LatinaLista — For a lot of families, Thanksgiving and Christmas are the two times a year when “family traditions” are observed.
Whether it be the same menu that is repeated every Thanksgiving Day and Christmas or how and when Christmas gifts are opened or even the yearly ritual of eating Thanskgiving dessert clustered around the television set watching football, this seems to be the time when “American tradition” can really be seen practiced in homes across the country.
Yet, after the holidays, on a national scale, “American tradition” seems to be put away until the next year.
Unlike in the Latino culture where so much tradition exists on an almost daily basis that, to most of us, other cultures seem almost dull – even American culture.
Yet, upholding the cultural traditions handed down by our grandparents, seems to many outside the Latino community to be “un-American” or unpatriotic – and that is hardly the case.
The restrictive mindset that something must be “all or nothing” just does not apply when people have the experience of two or more cultures.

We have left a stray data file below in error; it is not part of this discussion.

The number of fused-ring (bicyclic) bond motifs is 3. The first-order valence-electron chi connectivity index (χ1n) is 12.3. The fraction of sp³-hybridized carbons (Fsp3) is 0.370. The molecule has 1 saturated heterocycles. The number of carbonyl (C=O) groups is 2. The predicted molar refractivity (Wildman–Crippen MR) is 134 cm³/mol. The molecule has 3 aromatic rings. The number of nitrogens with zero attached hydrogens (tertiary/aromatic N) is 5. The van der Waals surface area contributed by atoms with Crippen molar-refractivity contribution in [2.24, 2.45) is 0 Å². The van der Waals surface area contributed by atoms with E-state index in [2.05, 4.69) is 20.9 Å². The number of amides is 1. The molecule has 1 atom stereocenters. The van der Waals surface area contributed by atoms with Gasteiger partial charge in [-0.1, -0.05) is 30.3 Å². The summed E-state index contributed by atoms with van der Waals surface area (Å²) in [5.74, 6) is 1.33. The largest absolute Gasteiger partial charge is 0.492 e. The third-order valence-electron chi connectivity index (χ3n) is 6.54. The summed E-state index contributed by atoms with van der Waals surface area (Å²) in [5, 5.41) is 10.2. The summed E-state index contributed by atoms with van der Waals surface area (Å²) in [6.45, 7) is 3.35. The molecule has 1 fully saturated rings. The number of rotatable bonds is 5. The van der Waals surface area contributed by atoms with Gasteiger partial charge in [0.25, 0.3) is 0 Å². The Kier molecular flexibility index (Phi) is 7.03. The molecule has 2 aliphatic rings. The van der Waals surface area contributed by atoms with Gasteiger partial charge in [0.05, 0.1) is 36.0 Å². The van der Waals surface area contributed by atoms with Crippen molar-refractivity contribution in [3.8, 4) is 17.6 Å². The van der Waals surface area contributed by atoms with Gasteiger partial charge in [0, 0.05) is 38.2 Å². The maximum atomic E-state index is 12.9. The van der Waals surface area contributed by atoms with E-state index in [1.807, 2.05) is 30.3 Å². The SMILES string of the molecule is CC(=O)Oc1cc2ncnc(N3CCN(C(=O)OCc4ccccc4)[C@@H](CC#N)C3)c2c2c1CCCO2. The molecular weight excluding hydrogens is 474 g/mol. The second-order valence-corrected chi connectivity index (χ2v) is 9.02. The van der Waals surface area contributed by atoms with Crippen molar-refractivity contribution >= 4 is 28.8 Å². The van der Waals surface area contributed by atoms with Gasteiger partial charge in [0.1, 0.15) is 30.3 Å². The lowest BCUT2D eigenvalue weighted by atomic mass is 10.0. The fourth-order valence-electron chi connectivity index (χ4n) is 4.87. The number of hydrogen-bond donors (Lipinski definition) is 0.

We learn to integrate the two to form our next set of family traditions.
Mariachis take to the streets of the Boyle Heights neighborhood in East Los Angeles to celebrate the area’s patron saint’s day.
It is because Latino cultural traditions are so strong and intertwined in our family histories that they are not put away to be brought out at only certain times of the year.
If today we are to be thankful for anything, it’s the fact that Latinos can still hold on to these traditions and work them seamlessly into our daily lives.
We are who we are â€” and we are all richer for it.